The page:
Reproductive-Age Women’s Knowledge and Care Seeking for Malaria Prevention and Control in Ghana: Analysis of the 2016 Malaria Indicator Survey

Martin Amogre Ayanore (Lead / Corresponding author), John Tetteh, Asiwome Ameko, Wisdom Kudzo Axame, Robert Kaba Alhassan, Augustine Adoliba Ayanore, Victor Mogre, Seth Owusu-Agyei

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Abstract

Introduction. Malaria is a major cause of morbidity and mortality worldwide, requiring individual and environmental level controls to prevent its adverse morbidity effects. This study examined reproductive-aged women’s knowledge and care-seeking practices for malaria prevention and control in Ghana. Methods. The 2016 Ghana Malaria Indicator Survey data for reproductive-age women was analysed (n=5,150). Multilevel mixed-effects logistic regression model was used to determine factors associated with reproductive-aged women’s knowledge and care-seeking practices for malaria. Results. 62.3%, 81.3%, and 64.6% knowledge levels on causes, signs/symptoms, and prevention of malaria were found, respectively, among respondents. Age, wealth and educational status, religion, region, and place of residence (rural) were found to significantly influence respondents’ knowledge of causes, signs/symptoms, and care-seeking practices for malaria. A 15% differential among Insecticide Treated Nets (ITNs) awareness and use was found. Increasing age (≥35 years) was associated with increasing knowledge of malaria. Regional variations were observed to significantly influence knowledge of malaria treatment. Conclusion. Though ownership of ITNs and knowledge of malaria prevention were high, it did not necessarily translate into use of ITNs. Thus, there is a need to intensify education on the importance and the role of ITNs use in the prevention of malaria.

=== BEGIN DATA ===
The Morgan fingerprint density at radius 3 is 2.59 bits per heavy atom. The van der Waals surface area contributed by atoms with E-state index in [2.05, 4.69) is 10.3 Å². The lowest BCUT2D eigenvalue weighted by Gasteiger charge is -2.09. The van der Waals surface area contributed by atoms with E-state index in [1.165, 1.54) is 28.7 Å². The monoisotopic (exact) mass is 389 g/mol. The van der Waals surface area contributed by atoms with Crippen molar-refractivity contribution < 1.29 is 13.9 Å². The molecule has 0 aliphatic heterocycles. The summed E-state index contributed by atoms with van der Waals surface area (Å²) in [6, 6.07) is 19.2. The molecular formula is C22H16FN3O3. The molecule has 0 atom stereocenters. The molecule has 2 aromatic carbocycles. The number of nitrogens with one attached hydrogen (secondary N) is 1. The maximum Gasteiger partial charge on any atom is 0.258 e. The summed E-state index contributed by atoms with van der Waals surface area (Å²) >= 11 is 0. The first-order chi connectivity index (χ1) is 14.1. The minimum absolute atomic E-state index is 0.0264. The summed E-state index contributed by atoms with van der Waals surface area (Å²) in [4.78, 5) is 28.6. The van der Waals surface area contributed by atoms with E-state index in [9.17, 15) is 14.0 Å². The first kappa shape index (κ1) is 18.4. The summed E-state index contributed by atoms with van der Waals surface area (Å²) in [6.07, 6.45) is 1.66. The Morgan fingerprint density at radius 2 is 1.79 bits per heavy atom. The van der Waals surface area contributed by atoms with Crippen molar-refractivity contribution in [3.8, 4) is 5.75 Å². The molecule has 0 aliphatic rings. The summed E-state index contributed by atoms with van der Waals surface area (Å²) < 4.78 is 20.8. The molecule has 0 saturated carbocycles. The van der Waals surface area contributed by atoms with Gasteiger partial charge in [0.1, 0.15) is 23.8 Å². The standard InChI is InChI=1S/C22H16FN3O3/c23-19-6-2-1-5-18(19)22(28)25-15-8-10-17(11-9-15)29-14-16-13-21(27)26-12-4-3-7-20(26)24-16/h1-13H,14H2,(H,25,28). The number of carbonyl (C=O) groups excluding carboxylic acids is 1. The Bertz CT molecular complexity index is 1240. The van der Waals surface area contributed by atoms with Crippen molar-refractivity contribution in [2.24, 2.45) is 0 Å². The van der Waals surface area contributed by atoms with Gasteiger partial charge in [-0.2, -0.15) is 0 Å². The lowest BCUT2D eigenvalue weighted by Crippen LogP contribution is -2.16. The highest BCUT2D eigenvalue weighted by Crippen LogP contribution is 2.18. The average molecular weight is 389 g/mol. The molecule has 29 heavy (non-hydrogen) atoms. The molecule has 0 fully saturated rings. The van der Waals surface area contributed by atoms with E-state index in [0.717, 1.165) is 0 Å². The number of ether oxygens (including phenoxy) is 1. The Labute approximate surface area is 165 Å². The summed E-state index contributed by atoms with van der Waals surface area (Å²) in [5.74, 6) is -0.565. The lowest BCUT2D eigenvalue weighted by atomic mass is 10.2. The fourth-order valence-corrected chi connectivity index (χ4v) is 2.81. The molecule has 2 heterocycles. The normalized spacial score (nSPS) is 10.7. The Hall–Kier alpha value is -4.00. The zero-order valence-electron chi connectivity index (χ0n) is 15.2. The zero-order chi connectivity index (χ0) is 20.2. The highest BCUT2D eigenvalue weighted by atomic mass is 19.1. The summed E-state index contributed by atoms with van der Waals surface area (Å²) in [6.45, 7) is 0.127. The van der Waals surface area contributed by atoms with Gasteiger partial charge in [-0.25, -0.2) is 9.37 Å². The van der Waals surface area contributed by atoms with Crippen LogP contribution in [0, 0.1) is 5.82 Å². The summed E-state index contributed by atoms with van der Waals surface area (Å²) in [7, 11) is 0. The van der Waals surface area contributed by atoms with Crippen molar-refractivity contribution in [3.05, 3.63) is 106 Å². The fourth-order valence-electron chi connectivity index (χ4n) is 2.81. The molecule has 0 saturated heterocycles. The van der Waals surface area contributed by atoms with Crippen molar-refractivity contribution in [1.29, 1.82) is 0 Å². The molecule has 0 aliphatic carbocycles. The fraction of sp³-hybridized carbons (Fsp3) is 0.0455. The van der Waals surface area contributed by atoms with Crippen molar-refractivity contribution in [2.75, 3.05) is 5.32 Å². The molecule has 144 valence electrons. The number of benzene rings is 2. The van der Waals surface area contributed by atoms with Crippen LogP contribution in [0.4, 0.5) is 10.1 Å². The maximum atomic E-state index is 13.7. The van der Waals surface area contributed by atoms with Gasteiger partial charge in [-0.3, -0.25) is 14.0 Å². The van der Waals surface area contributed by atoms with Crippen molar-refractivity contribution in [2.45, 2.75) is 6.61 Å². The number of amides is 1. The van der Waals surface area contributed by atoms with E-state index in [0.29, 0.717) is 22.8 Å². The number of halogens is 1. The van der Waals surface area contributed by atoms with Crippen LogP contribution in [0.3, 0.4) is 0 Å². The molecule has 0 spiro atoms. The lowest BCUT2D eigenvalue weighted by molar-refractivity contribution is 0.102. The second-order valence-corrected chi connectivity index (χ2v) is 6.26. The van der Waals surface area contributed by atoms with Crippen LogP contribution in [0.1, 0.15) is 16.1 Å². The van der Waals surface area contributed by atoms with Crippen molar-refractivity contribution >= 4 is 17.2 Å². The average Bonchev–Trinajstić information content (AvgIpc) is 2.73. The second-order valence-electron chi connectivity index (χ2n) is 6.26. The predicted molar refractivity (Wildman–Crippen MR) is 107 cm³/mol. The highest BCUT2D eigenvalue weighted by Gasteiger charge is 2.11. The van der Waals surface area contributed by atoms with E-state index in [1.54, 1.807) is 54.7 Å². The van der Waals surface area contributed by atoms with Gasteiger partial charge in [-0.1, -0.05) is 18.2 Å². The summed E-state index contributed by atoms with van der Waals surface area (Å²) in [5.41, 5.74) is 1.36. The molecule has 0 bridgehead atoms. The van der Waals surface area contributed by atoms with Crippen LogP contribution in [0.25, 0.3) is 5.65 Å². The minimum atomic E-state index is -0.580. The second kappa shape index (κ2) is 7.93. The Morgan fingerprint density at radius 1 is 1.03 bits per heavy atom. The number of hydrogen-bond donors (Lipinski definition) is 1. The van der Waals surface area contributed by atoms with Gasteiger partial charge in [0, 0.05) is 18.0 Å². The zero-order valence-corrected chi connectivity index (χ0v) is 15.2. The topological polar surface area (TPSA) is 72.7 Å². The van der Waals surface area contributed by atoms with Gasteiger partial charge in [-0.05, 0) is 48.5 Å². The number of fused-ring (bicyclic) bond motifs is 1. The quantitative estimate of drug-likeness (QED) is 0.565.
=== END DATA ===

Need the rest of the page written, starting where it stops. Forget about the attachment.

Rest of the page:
Original languageEnglish
Article number2316375
Number of pages17
JournalJournal of Tropical Medicine
Volume2019
DOIs
Publication statusPublished - 12 Feb 2019

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